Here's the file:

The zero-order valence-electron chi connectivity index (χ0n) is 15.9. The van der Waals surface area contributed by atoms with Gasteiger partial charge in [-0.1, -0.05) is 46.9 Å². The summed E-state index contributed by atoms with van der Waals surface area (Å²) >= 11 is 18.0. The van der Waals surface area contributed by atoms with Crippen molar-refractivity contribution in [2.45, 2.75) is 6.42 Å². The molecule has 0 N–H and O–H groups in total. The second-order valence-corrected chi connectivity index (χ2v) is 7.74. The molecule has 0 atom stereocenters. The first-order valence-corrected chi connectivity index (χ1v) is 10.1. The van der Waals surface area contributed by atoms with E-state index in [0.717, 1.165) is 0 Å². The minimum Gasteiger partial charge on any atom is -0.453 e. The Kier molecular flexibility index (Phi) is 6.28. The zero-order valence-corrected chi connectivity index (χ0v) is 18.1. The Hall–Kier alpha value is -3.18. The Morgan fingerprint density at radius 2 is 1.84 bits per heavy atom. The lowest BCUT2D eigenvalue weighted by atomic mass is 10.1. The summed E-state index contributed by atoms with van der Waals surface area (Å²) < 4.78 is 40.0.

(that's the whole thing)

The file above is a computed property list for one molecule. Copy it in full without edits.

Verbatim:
The zero-order valence-electron chi connectivity index (χ0n) is 15.9. The van der Waals surface area contributed by atoms with Gasteiger partial charge in [-0.1, -0.05) is 46.9 Å². The summed E-state index contributed by atoms with van der Waals surface area (Å²) >= 11 is 18.0. The van der Waals surface area contributed by atoms with Crippen molar-refractivity contribution in [2.45, 2.75) is 6.42 Å². The molecule has 0 N–H and O–H groups in total. The second-order valence-corrected chi connectivity index (χ2v) is 7.74. The molecule has 0 atom stereocenters. The first-order valence-corrected chi connectivity index (χ1v) is 10.1. The van der Waals surface area contributed by atoms with E-state index in [0.717, 1.165) is 0 Å². The minimum Gasteiger partial charge on any atom is -0.453 e. The Kier molecular flexibility index (Phi) is 6.28. The zero-order valence-corrected chi connectivity index (χ0v) is 18.1. The Hall–Kier alpha value is -3.18. The Morgan fingerprint density at radius 2 is 1.84 bits per heavy atom. The lowest BCUT2D eigenvalue weighted by atomic mass is 10.1. The summed E-state index contributed by atoms with van der Waals surface area (Å²) < 4.78 is 40.0.